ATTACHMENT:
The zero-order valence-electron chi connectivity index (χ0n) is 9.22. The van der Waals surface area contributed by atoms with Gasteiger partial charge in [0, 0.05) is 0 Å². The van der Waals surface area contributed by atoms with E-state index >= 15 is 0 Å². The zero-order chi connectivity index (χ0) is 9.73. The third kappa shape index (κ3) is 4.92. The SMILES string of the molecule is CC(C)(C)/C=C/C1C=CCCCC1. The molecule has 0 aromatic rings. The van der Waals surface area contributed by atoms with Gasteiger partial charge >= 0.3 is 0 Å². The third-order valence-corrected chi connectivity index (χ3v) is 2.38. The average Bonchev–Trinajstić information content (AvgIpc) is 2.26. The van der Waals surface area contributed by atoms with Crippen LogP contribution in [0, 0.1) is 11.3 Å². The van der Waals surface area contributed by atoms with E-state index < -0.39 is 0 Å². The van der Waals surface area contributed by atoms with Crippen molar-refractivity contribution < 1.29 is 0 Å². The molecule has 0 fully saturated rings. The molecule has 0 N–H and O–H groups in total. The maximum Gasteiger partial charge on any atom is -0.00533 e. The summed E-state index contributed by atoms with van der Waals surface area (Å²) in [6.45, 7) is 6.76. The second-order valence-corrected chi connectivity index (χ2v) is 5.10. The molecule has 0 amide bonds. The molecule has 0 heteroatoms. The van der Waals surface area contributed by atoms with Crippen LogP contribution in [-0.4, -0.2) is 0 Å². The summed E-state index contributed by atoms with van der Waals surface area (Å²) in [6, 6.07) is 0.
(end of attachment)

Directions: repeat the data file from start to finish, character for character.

The zero-order valence-electron chi connectivity index (χ0n) is 9.22. The van der Waals surface area contributed by atoms with Gasteiger partial charge in [0, 0.05) is 0 Å². The van der Waals surface area contributed by atoms with E-state index >= 15 is 0 Å². The zero-order chi connectivity index (χ0) is 9.73. The third kappa shape index (κ3) is 4.92. The SMILES string of the molecule is CC(C)(C)/C=C/C1C=CCCCC1. The molecule has 0 aromatic rings. The van der Waals surface area contributed by atoms with Gasteiger partial charge >= 0.3 is 0 Å². The third-order valence-corrected chi connectivity index (χ3v) is 2.38. The average Bonchev–Trinajstić information content (AvgIpc) is 2.26. The van der Waals surface area contributed by atoms with Crippen LogP contribution in [0, 0.1) is 11.3 Å². The van der Waals surface area contributed by atoms with E-state index < -0.39 is 0 Å². The van der Waals surface area contributed by atoms with Crippen molar-refractivity contribution < 1.29 is 0 Å². The molecule has 0 fully saturated rings. The molecule has 0 N–H and O–H groups in total. The maximum Gasteiger partial charge on any atom is -0.00533 e. The summed E-state index contributed by atoms with van der Waals surface area (Å²) in [6.45, 7) is 6.76. The second-order valence-corrected chi connectivity index (χ2v) is 5.10. The molecule has 0 amide bonds. The molecule has 0 heteroatoms. The van der Waals surface area contributed by atoms with Crippen LogP contribution in [-0.4, -0.2) is 0 Å². The summed E-state index contributed by atoms with van der Waals surface area (Å²) in [6, 6.07) is 0.